Tail of a Tiger (1984)
|Year Of Production||1984|
|RSDL / Flipper||No/No||Cast & Crew|
|Region Coding||1,2,3,4,5,6||Directed By||Rolf de Heer|
|Pan & Scan/Full Frame||Unknown||English Dolby Digital 2.0 (192Kb/s)|
|Widescreen Aspect Ratio||1.85:1|
|Video Format||576i (PAL)|
|Original Aspect Ratio||1.85:1||Miscellaneous|
|Annoying Product Placement||No|
|Action In or After Credits||Yes|
Australian filmmaker, Rolf de Heer's first feature was originally conceived as a documentary about the restoration of a De Havilland Tiger Moth. However, Rolf saw more potential in developing it as a family adventure, involving a young boy and his dream of flying. Based on these universal childhood themes, he began to expand the initial idea into a screenplay. This story would eventually become Rolf de Heer's first feature film - Tail of a Tiger.
The film was produced on a small budget, with a crew made up largely of Rolf's fellow graduates from the Australian Film and Television School. The sizable cast of child actors was selected from about 300 auditions, with most having no prior acting experience.
The story centers on the aptly named twelve-year-old, Orville Ryan (Grant Navin). Orville is obsessed with aviation and dreams all day of flying. He lives in an inner suburb of Sydney with his mother, older sister and younger brother.
Orville's studious and nerdy nature tends to place him in the path of the local bullies and he is constantly harassed by the ringleader, Spike (Peter Feeley) and his spiteful gang.
One day after one such altercation, Orville accidentally discovers a run down old Tiger Moth in a derelict warehouse. The plane belongs to a cantankerous old man named, Harry (Gordon Poole), who now lives a sad and reclusive lifestyle. Harry spends his days reflecting on the past and has no drive or ambition for the present.
At first, Harry dismisses Orville's persistent requests to restore the plane and return it to the sky. But eventually his grumpy nature softens and Harry and Orville set about bringing the plane back to life. Naturally though, when Spike learns of their project, he isn't impressed and calls in the gang.
Like many family adventure films, Tail of a Tiger takes plenty of liberty with sensibilities in the plot. Most of the child performances are also wooden and awkward. Adult audiences may also find some of the dialogue incredibly corny, but for the average eight-year old viewer - they probably won't care a bit.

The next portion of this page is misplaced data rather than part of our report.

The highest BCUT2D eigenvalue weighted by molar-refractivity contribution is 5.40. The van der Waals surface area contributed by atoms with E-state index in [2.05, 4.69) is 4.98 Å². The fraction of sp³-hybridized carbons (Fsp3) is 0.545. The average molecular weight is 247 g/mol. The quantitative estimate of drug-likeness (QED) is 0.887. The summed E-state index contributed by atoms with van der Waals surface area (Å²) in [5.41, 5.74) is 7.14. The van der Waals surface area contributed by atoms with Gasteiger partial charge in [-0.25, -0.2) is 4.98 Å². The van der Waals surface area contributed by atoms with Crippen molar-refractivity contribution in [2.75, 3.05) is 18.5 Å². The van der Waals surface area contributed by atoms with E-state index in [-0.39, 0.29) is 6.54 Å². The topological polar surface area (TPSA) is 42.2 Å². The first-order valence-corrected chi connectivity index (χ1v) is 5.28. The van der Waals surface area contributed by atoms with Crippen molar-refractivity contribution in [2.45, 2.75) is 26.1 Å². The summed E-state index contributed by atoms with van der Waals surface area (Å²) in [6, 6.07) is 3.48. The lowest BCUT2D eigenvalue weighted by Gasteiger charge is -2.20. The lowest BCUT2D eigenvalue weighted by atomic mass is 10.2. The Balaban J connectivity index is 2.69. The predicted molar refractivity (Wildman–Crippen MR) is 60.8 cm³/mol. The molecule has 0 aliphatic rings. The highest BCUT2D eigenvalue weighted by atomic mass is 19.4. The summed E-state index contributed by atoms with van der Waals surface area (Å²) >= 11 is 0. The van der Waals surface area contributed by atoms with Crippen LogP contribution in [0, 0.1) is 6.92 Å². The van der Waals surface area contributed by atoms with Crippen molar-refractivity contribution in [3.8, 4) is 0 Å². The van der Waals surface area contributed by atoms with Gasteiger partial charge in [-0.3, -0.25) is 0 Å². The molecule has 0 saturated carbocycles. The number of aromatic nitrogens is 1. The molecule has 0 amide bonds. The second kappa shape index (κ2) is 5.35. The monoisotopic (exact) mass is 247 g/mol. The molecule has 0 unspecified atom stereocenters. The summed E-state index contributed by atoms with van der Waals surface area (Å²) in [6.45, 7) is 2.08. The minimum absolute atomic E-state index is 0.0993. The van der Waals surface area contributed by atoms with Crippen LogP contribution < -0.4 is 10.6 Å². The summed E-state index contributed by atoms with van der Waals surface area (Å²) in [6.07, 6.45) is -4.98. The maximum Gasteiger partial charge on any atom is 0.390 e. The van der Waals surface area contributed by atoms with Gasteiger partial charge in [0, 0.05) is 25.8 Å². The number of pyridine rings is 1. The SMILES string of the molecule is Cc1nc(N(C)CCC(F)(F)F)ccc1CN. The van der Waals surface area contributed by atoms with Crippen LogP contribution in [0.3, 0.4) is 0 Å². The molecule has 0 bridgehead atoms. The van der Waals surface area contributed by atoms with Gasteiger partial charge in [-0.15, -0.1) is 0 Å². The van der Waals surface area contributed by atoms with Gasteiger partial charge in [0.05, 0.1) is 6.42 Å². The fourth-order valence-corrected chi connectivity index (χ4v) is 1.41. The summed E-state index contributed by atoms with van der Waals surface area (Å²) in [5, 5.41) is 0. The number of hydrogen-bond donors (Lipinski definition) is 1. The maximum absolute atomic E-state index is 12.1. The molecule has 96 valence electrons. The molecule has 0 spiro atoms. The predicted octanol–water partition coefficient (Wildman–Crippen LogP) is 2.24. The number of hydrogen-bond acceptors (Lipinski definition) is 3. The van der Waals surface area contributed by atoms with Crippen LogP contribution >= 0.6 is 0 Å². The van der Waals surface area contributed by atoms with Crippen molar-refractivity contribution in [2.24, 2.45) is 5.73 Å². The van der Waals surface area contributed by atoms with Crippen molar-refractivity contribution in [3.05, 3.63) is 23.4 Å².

At the time of writing this review, Tail of a Tiger is only available as part of Umbrella's, Rolf de Heer Collection. It is currently not available for separate purchase.
Tail of a Tiger is presented in the correct aspect ratio of 1.85:1, which is 16x9 enhanced.
Like many recent Australian films on DVD, this film comes courtesy of the National Film & Sound Archive. However, with that in mind, don't except a pristine transfer. I've never seen this film theatrically, so I can't comment in regards to the standard of the original film material. While the DVD is certainly watchable, the image exhibits poor definition and is very soft throughout. Blacks were generally clean, but shadow detail was only average.
By and large, colours were also quite poor. Vibrant colours (especially strong reds) glowed on screen.
MPEG artefacts were not an issue. Film grain was present, but not problematic - this is likely to be inherent in the source material. Reel change markings were evident at approximate twenty-minute intervals, starting at 16:54. Minor film artefacts were also evident throughout, consisting mainly of small marks and scratches.
There are no subtitles on the DVD.
This is a DVD 5, single layer disc, so there is no layer change.
There is only one audio track available on the DVD, English Dolby Digital 2.0 surround encoded (192Kb/s).
Dialogue quality was fine. There were a few minor audio pops, which occurred at the reel changes.
I noticed a few slight lapses in audio sync, but these appeared to be ADR issues rather than transfer related.
The original music score is credited to Graham Tardif. It is an instrumental score, with a distinctive "eighties" sound.
The surrounds channels and subwoofer were used mostly during passages of music.
|Surround Channel Use|
Like two other films in Umbrella's Rolf de Heer Collection, this edition of Tail of a Tiger is completely void of anything but the film - even menus.
There is no main menu or scene selection menu. After the Umbrella logo has played and the National Film & Sound Archive notice has appeared on screen, the disc goes straight into the film. At the conclusion of the film, the screen stays black until you press the enter or play button on your remote - this will simply restart the film.
I can't imagine why Tail of a Tiger has been presented in this manner, but it's very disappointing.
NOTE: To view non-R4 releases, your equipment needs to be multi-zone compatible and usually also NTSC compatible.
Tail of a Tiger is also known as Tale of a Tiger and the US title of, The Young Flyers.
At the time of this review there is no R1 edition of the film under any of these titles.
Tail of a Tiger is a run of the mill family adventure. The only real significance of this film is that it happens to be the debut feature of one of Australia's most respected filmmakers, Rolf de Heer.
The video transfer is average.
The audio transfer is fine.
There is absolutely nothing but the film on this edition.
|DVD||JVC XV-N412, using Component output|
|Display||Hitachi 106cm Plasma Display 42PD5000MA (1024x1024). Calibrated with THX Optimizer. This display device is 16x9 capable. This display device has a maximum native resolution of 1080i.|
|Audio Decoder||Built in to amplifier/receiver. Calibrated with THX Optimizer.|
|Amplification||Panasonic SA-HE70 80W Dolby Digital and DTS|
|Speakers||Fronts: Jensen SPX7 Rears: Jensen SPX4 Centre: Jensen SPX13 Subwoofer: Jensen SPX17|